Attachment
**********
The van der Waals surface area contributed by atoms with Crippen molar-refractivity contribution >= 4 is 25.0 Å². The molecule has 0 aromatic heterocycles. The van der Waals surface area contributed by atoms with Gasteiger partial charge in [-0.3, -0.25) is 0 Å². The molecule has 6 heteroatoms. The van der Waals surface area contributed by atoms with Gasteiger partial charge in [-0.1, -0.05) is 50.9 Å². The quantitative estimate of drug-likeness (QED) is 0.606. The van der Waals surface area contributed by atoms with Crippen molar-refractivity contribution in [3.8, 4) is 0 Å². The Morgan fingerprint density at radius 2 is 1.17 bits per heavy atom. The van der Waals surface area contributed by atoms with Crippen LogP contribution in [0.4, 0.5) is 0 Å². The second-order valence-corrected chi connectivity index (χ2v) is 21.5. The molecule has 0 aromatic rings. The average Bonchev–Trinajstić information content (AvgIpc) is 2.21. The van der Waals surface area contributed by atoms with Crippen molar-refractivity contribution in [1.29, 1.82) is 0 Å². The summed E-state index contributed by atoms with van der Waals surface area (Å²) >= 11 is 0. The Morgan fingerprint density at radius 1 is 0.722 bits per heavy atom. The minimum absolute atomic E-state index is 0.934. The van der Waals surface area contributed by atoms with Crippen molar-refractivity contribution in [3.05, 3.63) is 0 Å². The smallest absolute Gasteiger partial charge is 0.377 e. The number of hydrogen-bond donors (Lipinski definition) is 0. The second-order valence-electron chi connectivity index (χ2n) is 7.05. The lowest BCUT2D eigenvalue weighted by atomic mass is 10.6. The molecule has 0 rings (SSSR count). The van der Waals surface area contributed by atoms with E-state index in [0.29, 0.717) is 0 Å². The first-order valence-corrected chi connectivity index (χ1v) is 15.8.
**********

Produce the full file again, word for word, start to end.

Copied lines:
The van der Waals surface area contributed by atoms with Crippen molar-refractivity contribution >= 4 is 25.0 Å². The molecule has 0 aromatic heterocycles. The van der Waals surface area contributed by atoms with Gasteiger partial charge in [-0.3, -0.25) is 0 Å². The molecule has 6 heteroatoms. The van der Waals surface area contributed by atoms with Gasteiger partial charge in [-0.1, -0.05) is 50.9 Å². The quantitative estimate of drug-likeness (QED) is 0.606. The van der Waals surface area contributed by atoms with Crippen molar-refractivity contribution in [3.8, 4) is 0 Å². The Morgan fingerprint density at radius 2 is 1.17 bits per heavy atom. The van der Waals surface area contributed by atoms with Crippen LogP contribution in [0.4, 0.5) is 0 Å². The second-order valence-corrected chi connectivity index (χ2v) is 21.5. The molecule has 0 aromatic rings. The average Bonchev–Trinajstić information content (AvgIpc) is 2.21. The van der Waals surface area contributed by atoms with Crippen molar-refractivity contribution in [1.29, 1.82) is 0 Å². The summed E-state index contributed by atoms with van der Waals surface area (Å²) >= 11 is 0. The Morgan fingerprint density at radius 1 is 0.722 bits per heavy atom. The minimum absolute atomic E-state index is 0.934. The van der Waals surface area contributed by atoms with Crippen molar-refractivity contribution in [3.05, 3.63) is 0 Å². The smallest absolute Gasteiger partial charge is 0.377 e. The number of hydrogen-bond donors (Lipinski definition) is 0. The second-order valence-electron chi connectivity index (χ2n) is 7.05. The lowest BCUT2D eigenvalue weighted by atomic mass is 10.6. The molecule has 0 rings (SSSR count). The van der Waals surface area contributed by atoms with E-state index in [0.29, 0.717) is 0 Å². The first-order valence-corrected chi connectivity index (χ1v) is 15.8.